On Friday the 13th of June 2014, a scientist in a bioterrorism research laboratory at the Centers for Disease Control and Prevention in Atlanta noticed something unsettling. An unexpected growth appeared on a plate that supposedly held an inactivated form of the deadly anthrax bacteria.
More worrisome still, the plate was part of a larger sample — but the rest of that sample had already been removed and taken to another CDC lab that wasn’t equipped for experiments on pathogens as easily spread as live anthrax. Unaware that the sample might be live, a scientist there had already begun working with it, first using a nitrogen air stream to clean flakes off the plate holding it — a process that could transform the anthrax sample into an airborne threat.
By the time the CDC realized a live anthrax sample had been moved around its campus, sent to a low-security lab, handled by unknowing scientists, and maybe even aerosolized, a week had passed. At first, just two CDC employees were sent for testing. But officials then discovered workers had come and gone from restricted areas without being accurately recorded, and in the end 81 people had to be medically monitored.
Ultimately, no one was infected. But a recent audit by the investigative arm of Congress makes clear that porous government oversight played a part in the incident, and concludes that the problems that enabled the breach to take place haven’t been fixed.
Safety, the agency found, was compromised by an inherent conflict of interest: Key federal agencies such as the CDC that work with deadly pathogens and toxins, including Ebola, bird flu, smallpox, bubonic plague and ricin, determine for themselves whether that work is being done safely, without any independent oversight.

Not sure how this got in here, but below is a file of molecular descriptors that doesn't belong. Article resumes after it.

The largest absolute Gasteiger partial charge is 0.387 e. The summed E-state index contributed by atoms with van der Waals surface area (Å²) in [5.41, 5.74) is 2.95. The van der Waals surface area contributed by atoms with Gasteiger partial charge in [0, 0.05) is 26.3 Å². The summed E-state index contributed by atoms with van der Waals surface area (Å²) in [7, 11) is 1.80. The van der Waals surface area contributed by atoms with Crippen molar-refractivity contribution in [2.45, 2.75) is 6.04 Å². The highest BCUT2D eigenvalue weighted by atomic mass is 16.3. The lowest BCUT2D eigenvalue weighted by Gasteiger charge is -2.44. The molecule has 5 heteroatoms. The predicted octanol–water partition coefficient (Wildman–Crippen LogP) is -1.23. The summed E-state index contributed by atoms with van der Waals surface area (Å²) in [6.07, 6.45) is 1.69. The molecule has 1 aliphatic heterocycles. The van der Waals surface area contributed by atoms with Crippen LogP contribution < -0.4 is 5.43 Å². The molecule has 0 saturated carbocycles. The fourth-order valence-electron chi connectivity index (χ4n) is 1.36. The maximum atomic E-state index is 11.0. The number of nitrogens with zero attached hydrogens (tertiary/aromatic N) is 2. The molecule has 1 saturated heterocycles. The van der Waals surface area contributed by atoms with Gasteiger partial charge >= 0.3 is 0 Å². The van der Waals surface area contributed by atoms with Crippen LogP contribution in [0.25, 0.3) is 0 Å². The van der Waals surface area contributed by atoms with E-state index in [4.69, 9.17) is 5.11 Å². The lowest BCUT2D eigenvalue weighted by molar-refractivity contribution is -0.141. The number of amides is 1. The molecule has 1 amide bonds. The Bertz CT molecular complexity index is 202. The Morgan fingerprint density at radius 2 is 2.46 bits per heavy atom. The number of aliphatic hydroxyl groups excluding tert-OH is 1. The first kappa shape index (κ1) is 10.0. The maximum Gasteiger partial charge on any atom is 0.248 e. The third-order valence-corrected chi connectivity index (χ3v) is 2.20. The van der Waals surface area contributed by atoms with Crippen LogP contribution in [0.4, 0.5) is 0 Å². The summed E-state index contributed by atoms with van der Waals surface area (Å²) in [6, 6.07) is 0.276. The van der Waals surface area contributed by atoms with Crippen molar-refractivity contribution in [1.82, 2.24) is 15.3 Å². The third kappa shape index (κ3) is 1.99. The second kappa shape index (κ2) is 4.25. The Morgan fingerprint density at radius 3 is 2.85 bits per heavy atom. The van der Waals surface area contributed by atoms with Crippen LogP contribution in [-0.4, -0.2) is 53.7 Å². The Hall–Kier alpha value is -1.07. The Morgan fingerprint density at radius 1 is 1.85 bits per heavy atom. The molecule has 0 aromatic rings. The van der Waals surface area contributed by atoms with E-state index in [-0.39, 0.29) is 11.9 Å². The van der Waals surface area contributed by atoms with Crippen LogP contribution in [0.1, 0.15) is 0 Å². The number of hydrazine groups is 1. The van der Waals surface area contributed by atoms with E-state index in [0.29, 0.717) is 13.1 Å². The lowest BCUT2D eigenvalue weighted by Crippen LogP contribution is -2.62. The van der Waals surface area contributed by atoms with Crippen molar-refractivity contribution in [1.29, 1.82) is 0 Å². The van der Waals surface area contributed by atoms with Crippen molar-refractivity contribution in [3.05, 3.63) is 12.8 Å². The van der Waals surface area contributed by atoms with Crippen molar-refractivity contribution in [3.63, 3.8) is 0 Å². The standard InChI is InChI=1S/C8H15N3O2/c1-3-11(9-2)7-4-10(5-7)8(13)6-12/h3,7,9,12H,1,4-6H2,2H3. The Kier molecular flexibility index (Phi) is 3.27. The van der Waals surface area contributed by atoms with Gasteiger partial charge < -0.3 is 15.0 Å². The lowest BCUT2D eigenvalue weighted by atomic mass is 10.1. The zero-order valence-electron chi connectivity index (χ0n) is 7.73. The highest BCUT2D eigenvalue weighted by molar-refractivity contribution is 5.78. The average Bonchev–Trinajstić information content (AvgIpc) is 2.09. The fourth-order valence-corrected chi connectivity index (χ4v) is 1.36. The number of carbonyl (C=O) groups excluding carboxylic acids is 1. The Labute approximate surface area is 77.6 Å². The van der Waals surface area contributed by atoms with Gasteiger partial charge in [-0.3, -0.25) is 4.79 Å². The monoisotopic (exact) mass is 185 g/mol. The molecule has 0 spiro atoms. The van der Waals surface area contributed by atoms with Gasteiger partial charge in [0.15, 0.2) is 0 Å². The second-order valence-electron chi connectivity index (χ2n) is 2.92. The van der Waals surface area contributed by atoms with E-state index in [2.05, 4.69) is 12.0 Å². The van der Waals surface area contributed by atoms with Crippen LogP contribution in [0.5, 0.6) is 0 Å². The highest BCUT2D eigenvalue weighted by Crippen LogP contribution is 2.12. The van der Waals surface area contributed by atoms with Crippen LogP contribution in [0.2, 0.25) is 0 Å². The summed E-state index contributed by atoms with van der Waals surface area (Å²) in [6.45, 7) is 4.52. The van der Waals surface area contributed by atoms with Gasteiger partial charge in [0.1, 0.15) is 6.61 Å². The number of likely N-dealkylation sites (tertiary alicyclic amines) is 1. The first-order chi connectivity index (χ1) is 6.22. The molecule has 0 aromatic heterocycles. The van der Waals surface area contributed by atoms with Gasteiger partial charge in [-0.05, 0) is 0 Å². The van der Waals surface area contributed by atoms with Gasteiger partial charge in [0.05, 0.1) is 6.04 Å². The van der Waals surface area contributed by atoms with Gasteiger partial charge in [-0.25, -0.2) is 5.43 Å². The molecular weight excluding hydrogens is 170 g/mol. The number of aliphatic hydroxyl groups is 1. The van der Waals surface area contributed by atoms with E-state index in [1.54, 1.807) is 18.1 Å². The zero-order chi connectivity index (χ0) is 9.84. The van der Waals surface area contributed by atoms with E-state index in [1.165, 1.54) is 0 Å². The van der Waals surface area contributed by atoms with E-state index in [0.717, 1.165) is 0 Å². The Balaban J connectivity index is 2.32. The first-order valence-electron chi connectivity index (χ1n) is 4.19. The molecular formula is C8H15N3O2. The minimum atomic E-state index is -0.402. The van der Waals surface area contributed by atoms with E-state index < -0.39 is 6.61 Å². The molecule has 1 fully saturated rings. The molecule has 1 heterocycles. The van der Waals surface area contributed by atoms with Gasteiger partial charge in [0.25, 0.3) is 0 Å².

Instead, oversight is conducted through the so-called Federal Select Agent Program, in which the CDC and the Agriculture Department conduct inspections based on the rules they decide for themselves, and set standards they must meet at their own financial expense. The inspectors are not, an October report by the Government Accountability Office noted, “structurally distinct and separate from all the labs they oversee.”
Moreover, the lead federal inspection agency — the CDC — itself has accumulated the largest number of rules violations, according to a lawmaker's account of information provided to Congress in 2015.
Along with other flaws, these shortcomings render oversight “duplicative, fragmented, and dependent on self-policing,” the GAO report said. America’s approach, the report added, isn’t as hardy as some of its international allies, which also conduct sensitive work on deadly pathogens, but have assigned independent regulators to oversee it.
Speaking at a Nov. 2 hearing of the House Energy and Commerce Committee subcommittee on oversight and investigation, Rep. Diana DeGette, D-Colo., said that “we can’t just keep stumbling along like this from year to year.” Unless the Select Agent program is reformed, she said, “at some point, something very bad is going to happen.”
Asked for comment, CDC spokesman Jason McDonald said, “We believe that we are fulfilling the mandate given to us by Congress,” but added that “there is always room for process improvement.”